Noninvasive procedure puts the freeze on fat
Kasey Chester, left, an aesthetician at the Skin Center in Shadyside, places a skin protection sheet on Melanie Driscoll of Mt. Lebanon
Kasey Chester, left, has the CoolSculpting machine applied to her abdomen.
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Melanie Driscoll doesn't look like someone who would be getting cosmetic surgery.
She is small-built, about 5 feet 5 inches, and is of normal weight. But Ms. Driscoll chose to try out a new procedure on a stubborn spot of belly fat as a gift to herself after her 40th birthday.
A client at the Skin Center Medical Spa, Ms. Driscoll tried out a new noninvasive procedure called CoolSculpting, which representatives for the technique say reduces fat. On a recent Thursday, Ms. Driscoll, a full-time mother of three, received the treatment at the spa's Shadyside location.
CoolSculpting, which is done entirely on the skin's surface without needles or surgery, was developed in 2008 by dermatologists Dieter Manstein and Rox Anderson at Massachussetts General Hospital. It sprang from an idea that scientists in the 1970s had when they noticed that children who eat Popsicles or suck on ice cubes can develop dimples in their cheeks. Dr. Manstein said that fat cells die when exposed to cold, but the effect is more pronounced in adults.
Dina El-Sherif, a spokeswoman for Zeltiq Aethetics Inc., the company developing CoolSculpting, said the procedure differs from most fat-loss options, which try to burn, rather than freeze, fat. Still, Dr. Manstein, said the procedure is not a replacement for a healthy lifestyle or a solution for obesity. He said he sees it as an alternative option to liposuction or plastic surgery.
"It also gives a motivational encouragement to patients, at the same time, to improve some lifestyle changes," he said.
When Ms. Driscoll, who was already a client at the spa for skin procedures, spoke to the aestheticians about trying CoolSculpting, she said it was the first time anyone had called her belly fat "perfect" for the procedure. Like most ideal candidates, Ms. Driscoll considers herself relatively fit.
"I'm not looking to lose any more weight anywhere else in my body, but I've got this stubborn spot in my stomach area," she said.
The procedure received FDA approval for use on side flank areas in 2010 and for the abdomen in May. It has not yet been approved for use on arms or thighs. It launched in 2009 in Hong Kong and came to Pittsburgh in 2011. Product representatives said 60 patients were used in the trials submitted to the FDA for approval.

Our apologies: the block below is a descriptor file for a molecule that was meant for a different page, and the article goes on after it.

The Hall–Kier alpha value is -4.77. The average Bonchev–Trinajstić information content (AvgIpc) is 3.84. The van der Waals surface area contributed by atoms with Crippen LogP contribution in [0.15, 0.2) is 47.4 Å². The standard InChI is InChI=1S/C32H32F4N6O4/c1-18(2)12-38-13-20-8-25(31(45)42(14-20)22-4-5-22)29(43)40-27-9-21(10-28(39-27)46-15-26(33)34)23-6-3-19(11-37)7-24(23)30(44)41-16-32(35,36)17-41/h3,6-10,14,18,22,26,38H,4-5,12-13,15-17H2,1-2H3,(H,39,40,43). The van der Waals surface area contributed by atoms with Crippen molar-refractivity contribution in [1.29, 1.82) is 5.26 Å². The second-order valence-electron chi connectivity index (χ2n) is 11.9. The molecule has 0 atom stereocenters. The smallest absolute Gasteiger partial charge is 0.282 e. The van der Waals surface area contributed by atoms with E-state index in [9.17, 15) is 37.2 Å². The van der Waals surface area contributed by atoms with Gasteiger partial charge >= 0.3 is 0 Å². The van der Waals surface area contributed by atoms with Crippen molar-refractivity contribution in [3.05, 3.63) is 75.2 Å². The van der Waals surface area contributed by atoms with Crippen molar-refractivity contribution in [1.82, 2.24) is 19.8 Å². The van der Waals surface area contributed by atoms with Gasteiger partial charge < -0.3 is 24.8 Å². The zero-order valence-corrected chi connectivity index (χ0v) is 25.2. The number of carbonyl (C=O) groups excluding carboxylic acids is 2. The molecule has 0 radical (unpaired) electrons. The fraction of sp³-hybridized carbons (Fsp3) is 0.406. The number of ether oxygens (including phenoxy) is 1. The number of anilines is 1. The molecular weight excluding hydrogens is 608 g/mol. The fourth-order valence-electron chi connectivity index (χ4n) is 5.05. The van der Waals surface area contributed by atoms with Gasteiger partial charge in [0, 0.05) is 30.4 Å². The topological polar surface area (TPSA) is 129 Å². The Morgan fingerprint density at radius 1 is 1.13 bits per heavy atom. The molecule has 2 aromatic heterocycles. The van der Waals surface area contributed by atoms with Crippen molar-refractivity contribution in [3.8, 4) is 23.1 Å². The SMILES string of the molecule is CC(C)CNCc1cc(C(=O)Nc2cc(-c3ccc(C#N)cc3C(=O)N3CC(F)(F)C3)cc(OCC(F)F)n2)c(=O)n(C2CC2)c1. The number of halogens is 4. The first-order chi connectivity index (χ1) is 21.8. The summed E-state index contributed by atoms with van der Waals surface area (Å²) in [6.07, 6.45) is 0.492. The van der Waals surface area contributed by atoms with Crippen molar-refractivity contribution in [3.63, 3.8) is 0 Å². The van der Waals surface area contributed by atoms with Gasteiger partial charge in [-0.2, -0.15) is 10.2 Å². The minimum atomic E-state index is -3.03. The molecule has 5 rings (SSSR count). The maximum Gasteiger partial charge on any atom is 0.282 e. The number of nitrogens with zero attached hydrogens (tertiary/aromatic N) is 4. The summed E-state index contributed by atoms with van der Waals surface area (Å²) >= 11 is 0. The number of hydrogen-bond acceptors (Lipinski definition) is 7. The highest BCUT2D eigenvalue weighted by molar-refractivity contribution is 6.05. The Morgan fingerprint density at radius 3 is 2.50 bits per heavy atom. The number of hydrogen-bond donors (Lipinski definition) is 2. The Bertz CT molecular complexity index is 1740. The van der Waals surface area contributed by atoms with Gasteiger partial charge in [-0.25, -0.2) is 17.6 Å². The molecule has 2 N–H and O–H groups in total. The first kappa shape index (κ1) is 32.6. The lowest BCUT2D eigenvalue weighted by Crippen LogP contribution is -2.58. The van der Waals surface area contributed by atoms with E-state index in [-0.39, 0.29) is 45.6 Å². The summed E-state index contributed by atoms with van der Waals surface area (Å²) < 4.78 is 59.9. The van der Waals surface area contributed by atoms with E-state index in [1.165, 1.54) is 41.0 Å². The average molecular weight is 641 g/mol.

Kasey Chester, an aesthetician who performed the procedure on Ms. Driscoll, began by placing a gel pad on the target area, followed by a large suction applicator -- which looks a bit like an iron vacuuming up the skin. The applicator sucks up about "two coffee cups' worth of tissue," according to Dr. Manstein. Ms. Chester warned Ms. Driscoll that she might feel some slight discomfort as the machine sucked in her skin. Ms. Driscoll said the sensation was "unusual" but not painful.
After pulling the targeted area into the applicator, Ms. Chester turned on the cooling part of the machine. Spokespeople for the product say it cools to 19.4 degrees Fahrenheit and freezes fat cells, thereby killing them and reducing fat in that area. Over the hour, Ms. Driscoll said she felt her skin turn very cold and then numb. Ms. Chester said the clients experience some numbness, bruising or redness after the procedure, but that if she wanted to, Ms. Driscoll could go to the gym the same day.
CoolSculpting representatives said patients are expected to see a 20 to 25 percent reduction in fat in two to four months. Dr. Manstein said that when fat cells are crystallized, they die and the body removes them naturally, reducing the pouch that clients want reduced. But if patients do not maintain a stable weight, they are likely to put on fat in new parts of their body after the treatment, he said.
Jake Richter, 32, an attorney from the South Side, received the treatment a little more than a week ago at the Skin Center's Pine location. He said he hasn't yet seen results but that the procedure made him more excited to take care of his body.
"Just in the week and a half since I got it, I've renewed my commitment to exercising routinely and trying to watch what I eat more closely," he said.
Leo McCafferty, a plastic surgeon in Pittsburgh, oversaw a panel on noninvasive fat-reduction procedures such as CoolSculpting in May. He said it is safe and effectively reduces fat but is not an alternative to liposuction or a healthy lifestyle. He recommended that interested patients consult with a medical doctor and a plastic surgeon.
"I think it's important for patients to get a lot of opinions and not just look at directed consumer marketing," he said. He added: "The caveat is that it is not a magic wand."
Ms. El-Sherif said pricing for CoolSculpting differs based on the location offering it, but a one-hour procedure ranges anywhere from $600-$1,500 depending on the target area size. Smaller patients such as Ms. Driscoll usually have a single one-hour, one-time treatment. But Mr. Richter's procedure took four hours, because he had both sides of his waist done as well as his abdomen.
In the Pittsburgh area, the Skin Center and Aqua Blue Medical Spa both offer CoolSculpting. Dr. McCafferty said his practice is in the process of acquiring CoolSculpting.
First Published June 26, 2012 12:00 am